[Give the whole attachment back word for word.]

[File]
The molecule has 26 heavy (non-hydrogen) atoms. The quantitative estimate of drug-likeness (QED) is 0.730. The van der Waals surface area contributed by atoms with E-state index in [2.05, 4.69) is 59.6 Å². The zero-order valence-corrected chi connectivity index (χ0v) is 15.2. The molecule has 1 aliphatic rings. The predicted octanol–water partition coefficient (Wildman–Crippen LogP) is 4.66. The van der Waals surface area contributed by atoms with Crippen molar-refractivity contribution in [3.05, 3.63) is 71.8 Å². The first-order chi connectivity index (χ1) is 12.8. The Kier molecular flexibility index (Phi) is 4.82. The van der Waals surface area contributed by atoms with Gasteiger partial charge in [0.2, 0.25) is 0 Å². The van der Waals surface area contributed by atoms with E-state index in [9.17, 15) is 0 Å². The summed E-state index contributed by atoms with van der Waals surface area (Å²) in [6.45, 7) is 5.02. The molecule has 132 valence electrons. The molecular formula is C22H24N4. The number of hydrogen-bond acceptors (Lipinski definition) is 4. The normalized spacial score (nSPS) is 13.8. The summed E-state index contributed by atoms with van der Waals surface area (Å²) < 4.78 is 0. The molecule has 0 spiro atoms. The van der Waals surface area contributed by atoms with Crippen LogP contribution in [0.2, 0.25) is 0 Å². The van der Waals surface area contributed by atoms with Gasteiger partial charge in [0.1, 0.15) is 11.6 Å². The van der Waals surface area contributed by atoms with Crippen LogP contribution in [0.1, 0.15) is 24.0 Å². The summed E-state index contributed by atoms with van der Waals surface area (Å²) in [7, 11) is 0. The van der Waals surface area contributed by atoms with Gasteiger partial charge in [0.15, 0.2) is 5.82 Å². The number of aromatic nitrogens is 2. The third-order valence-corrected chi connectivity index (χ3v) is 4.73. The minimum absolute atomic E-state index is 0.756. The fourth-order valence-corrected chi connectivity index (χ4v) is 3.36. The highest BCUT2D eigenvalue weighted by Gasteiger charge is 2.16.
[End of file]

The molecule has 26 heavy (non-hydrogen) atoms. The quantitative estimate of drug-likeness (QED) is 0.730. The van der Waals surface area contributed by atoms with E-state index in [2.05, 4.69) is 59.6 Å². The zero-order valence-corrected chi connectivity index (χ0v) is 15.2. The molecule has 1 aliphatic rings. The predicted octanol–water partition coefficient (Wildman–Crippen LogP) is 4.66. The van der Waals surface area contributed by atoms with Crippen molar-refractivity contribution in [3.05, 3.63) is 71.8 Å². The first-order chi connectivity index (χ1) is 12.8. The Kier molecular flexibility index (Phi) is 4.82. The van der Waals surface area contributed by atoms with Gasteiger partial charge in [0.2, 0.25) is 0 Å². The van der Waals surface area contributed by atoms with E-state index in [9.17, 15) is 0 Å². The summed E-state index contributed by atoms with van der Waals surface area (Å²) in [6.45, 7) is 5.02. The molecule has 132 valence electrons. The molecular formula is C22H24N4. The number of hydrogen-bond acceptors (Lipinski definition) is 4. The normalized spacial score (nSPS) is 13.8. The summed E-state index contributed by atoms with van der Waals surface area (Å²) < 4.78 is 0. The molecule has 0 spiro atoms. The van der Waals surface area contributed by atoms with Crippen LogP contribution in [0.2, 0.25) is 0 Å². The van der Waals surface area contributed by atoms with Gasteiger partial charge in [0.1, 0.15) is 11.6 Å². The van der Waals surface area contributed by atoms with Crippen LogP contribution in [0.1, 0.15) is 24.0 Å². The summed E-state index contributed by atoms with van der Waals surface area (Å²) in [7, 11) is 0. The van der Waals surface area contributed by atoms with Gasteiger partial charge in [0.15, 0.2) is 5.82 Å². The number of aromatic nitrogens is 2. The third-order valence-corrected chi connectivity index (χ3v) is 4.73. The minimum absolute atomic E-state index is 0.756. The fourth-order valence-corrected chi connectivity index (χ4v) is 3.36. The highest BCUT2D eigenvalue weighted by Gasteiger charge is 2.16.